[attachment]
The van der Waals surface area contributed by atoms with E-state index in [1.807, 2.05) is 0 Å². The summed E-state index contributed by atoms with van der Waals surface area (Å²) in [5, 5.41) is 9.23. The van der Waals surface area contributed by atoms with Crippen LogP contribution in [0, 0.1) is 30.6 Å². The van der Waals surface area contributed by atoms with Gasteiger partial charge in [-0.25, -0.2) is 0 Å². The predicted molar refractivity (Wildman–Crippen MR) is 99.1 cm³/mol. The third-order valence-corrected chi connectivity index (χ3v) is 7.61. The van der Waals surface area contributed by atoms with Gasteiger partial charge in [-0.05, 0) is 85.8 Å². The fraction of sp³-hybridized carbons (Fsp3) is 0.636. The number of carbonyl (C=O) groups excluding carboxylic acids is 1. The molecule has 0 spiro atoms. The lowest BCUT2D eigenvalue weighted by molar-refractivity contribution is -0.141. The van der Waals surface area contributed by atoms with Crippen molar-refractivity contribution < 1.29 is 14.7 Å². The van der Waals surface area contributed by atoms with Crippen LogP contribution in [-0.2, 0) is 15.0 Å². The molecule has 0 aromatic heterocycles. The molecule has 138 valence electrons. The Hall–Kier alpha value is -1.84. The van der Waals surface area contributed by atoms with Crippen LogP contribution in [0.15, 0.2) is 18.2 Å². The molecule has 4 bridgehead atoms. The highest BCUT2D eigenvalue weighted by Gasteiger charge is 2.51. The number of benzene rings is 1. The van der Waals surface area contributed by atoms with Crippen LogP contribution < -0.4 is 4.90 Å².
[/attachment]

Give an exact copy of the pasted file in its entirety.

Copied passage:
The van der Waals surface area contributed by atoms with E-state index in [1.807, 2.05) is 0 Å². The summed E-state index contributed by atoms with van der Waals surface area (Å²) in [5, 5.41) is 9.23. The van der Waals surface area contributed by atoms with Crippen LogP contribution in [0, 0.1) is 30.6 Å². The van der Waals surface area contributed by atoms with Gasteiger partial charge in [-0.25, -0.2) is 0 Å². The predicted molar refractivity (Wildman–Crippen MR) is 99.1 cm³/mol. The third-order valence-corrected chi connectivity index (χ3v) is 7.61. The van der Waals surface area contributed by atoms with Gasteiger partial charge in [-0.05, 0) is 85.8 Å². The fraction of sp³-hybridized carbons (Fsp3) is 0.636. The number of carbonyl (C=O) groups excluding carboxylic acids is 1. The molecule has 0 spiro atoms. The lowest BCUT2D eigenvalue weighted by molar-refractivity contribution is -0.141. The van der Waals surface area contributed by atoms with Crippen molar-refractivity contribution < 1.29 is 14.7 Å². The van der Waals surface area contributed by atoms with Crippen LogP contribution in [-0.2, 0) is 15.0 Å². The molecule has 0 aromatic heterocycles. The molecule has 138 valence electrons. The Hall–Kier alpha value is -1.84. The van der Waals surface area contributed by atoms with Crippen LogP contribution in [0.15, 0.2) is 18.2 Å². The molecule has 4 bridgehead atoms. The highest BCUT2D eigenvalue weighted by Gasteiger charge is 2.51. The number of benzene rings is 1. The van der Waals surface area contributed by atoms with Crippen LogP contribution < -0.4 is 4.90 Å².